by Sam Dwyer
I’ve spent 94.9% of my life in Montana, but a few years ago I had an opportunity to work at an international school in the Middle East. When I moved to Oman, one of the most striking cultural differences wasn’t the Arabic language or the abayas—there was a large expat population with a mix of languages and styles in which I could find familiarity. For me, it was litter in “wild” spaces. One of our first weekends, we drove a couple hours up Jebel Shams, a remote mountain, to camp with friends. We spent a good amount of our time collecting trash to haul back down the mountain. For some field trips we took students to the ocean to fill dozens of garbage bags with plastic we found along the beach.
“It’s a young country,” I was told. “The US was the same in ’70s.” And indeed, it took marketing and education campaigns and fines to shift Americans’ attitudes about throwing things “away” by tossing them out the car window on the highway—and we still have a ways to go.
In Oman, not all the litter comes from residents either. Like any coastal society, much of it washes ashore from other places. Living near the ocean, it’s sometimes easier to see how interconnected the planet is. Foreign trash and rising water levels are in your backyard.
But we are interconnected wherever we are. As isolated and landlocked as Montana may seem, pollution from around the world impacts this watershed. Carbon from as far away as China lands on snow in the high country and accelerates melting. And our litter moves downstream to affect other areas. Plastic bottles dropped in the river eventually become microplastic marine snow endlessly circulating in the Pacific.
A Campaign Against Litter
According to the nonprofit Keep America Beautiful, the total amount of litter in America is down 61% since 1969. However, plastic litter has increased 165% in that time. Roadways and waterways in the US are the most common places to find litter, with slightly more along waterways. That’s true here in Montana, too.
While the most effective action we can take is to stop littering, it also helps to clean up dirty areas. About 85% of littering is the result of individuals intentionally dropping, flicking, flinging, and abandoning their garbage. And if we see litter around, we’re more likely to add our own bits of trash.
A Keep America Beautiful study in 2020 found that a strong contributing factor to littering is how much litter already exists in the environment. To counteract that effect, we can collect plastic and other litter that has been tossed, dropped, or blown across the landscape and recycle it or pile it up in a central landfill.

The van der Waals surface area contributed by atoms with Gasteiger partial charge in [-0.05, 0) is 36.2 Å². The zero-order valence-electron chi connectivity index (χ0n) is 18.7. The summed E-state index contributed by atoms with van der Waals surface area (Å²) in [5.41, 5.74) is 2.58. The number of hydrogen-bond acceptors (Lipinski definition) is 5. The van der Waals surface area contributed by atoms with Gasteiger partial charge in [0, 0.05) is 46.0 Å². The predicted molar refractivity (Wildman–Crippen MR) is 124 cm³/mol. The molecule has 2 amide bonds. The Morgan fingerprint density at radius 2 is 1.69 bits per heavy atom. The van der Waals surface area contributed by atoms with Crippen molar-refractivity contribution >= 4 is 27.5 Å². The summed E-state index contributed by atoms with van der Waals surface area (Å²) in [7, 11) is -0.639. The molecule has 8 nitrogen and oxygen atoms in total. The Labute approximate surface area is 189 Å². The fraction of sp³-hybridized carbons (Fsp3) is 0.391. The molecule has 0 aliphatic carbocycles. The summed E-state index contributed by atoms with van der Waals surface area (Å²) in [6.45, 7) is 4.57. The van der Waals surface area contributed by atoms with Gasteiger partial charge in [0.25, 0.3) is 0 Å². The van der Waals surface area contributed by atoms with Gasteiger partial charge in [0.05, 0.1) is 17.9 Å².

Be Part of the Solution
One way you can be a part of the solution is to join the Clark Fork Coalition and hundreds of volunteers for the 2022 Clark Fork River Cleanup, Thursday, April 21 through Sunday, April 24. This DIY river service event is fun, family-friendly, and helps clean up some 180 miles of riverbank in the Clark Fork basin.
You can register online for your favorite section of river (or add your own) then head out anytime during the four-day period to collect trash and recyclables. Drop off garbage and recycling afterward at three convenient sites around town.
The Clark Fork Coalition provides vinyl gloves and biodegradable bags or reusable five-gallon buckets for recyclable materials. Supplies can be picked up at The Clark Fork Coalition office at 140 S. 4th Street W. between 11 a.m. and 2 p.m. April 18–22.
In a river town like Missoula, we get so much from the waterway that connects us. From beauty and recreation, to economic and cultural benefits, to aquatic resources, we humans benefit from what the river gives. But a healthy relationship with the river requires that the river also benefit from us. We can take care of the plants, fish, and wildlife that are part of the ecosystem by choosing where we develop, how we landscape, how much water we pull from the system for our use. And we can pick up our trash.
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